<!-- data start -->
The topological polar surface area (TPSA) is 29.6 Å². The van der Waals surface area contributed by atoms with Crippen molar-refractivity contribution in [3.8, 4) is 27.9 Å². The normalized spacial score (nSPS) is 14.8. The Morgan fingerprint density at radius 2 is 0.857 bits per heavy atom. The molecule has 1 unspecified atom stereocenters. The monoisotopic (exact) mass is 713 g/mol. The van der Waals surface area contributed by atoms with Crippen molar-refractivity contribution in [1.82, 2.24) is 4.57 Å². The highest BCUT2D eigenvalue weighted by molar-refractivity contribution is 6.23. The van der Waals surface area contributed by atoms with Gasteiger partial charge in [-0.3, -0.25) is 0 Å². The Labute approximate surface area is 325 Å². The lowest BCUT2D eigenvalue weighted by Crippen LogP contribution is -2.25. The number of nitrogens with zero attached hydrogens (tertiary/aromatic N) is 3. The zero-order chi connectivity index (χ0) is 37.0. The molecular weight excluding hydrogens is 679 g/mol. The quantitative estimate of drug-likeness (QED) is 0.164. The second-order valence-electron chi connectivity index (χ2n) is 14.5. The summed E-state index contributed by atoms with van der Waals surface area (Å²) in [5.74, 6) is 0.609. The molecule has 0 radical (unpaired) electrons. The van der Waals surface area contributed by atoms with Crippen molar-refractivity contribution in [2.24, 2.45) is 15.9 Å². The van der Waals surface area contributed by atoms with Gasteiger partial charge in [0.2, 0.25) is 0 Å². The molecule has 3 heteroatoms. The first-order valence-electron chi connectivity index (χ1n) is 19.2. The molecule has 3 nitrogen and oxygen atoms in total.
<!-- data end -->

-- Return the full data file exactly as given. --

The topological polar surface area (TPSA) is 29.6 Å². The van der Waals surface area contributed by atoms with Crippen molar-refractivity contribution in [3.8, 4) is 27.9 Å². The normalized spacial score (nSPS) is 14.8. The Morgan fingerprint density at radius 2 is 0.857 bits per heavy atom. The molecule has 1 unspecified atom stereocenters. The monoisotopic (exact) mass is 713 g/mol. The van der Waals surface area contributed by atoms with Crippen molar-refractivity contribution in [1.82, 2.24) is 4.57 Å². The highest BCUT2D eigenvalue weighted by molar-refractivity contribution is 6.23. The van der Waals surface area contributed by atoms with Gasteiger partial charge in [-0.3, -0.25) is 0 Å². The Labute approximate surface area is 325 Å². The lowest BCUT2D eigenvalue weighted by Crippen LogP contribution is -2.25. The number of nitrogens with zero attached hydrogens (tertiary/aromatic N) is 3. The zero-order chi connectivity index (χ0) is 37.0. The molecular weight excluding hydrogens is 679 g/mol. The quantitative estimate of drug-likeness (QED) is 0.164. The second-order valence-electron chi connectivity index (χ2n) is 14.5. The summed E-state index contributed by atoms with van der Waals surface area (Å²) in [5.74, 6) is 0.609. The molecule has 0 radical (unpaired) electrons. The van der Waals surface area contributed by atoms with Crippen molar-refractivity contribution in [2.24, 2.45) is 15.9 Å². The van der Waals surface area contributed by atoms with Gasteiger partial charge in [0.2, 0.25) is 0 Å². The molecule has 3 heteroatoms. The first-order valence-electron chi connectivity index (χ1n) is 19.2. The molecule has 3 nitrogen and oxygen atoms in total.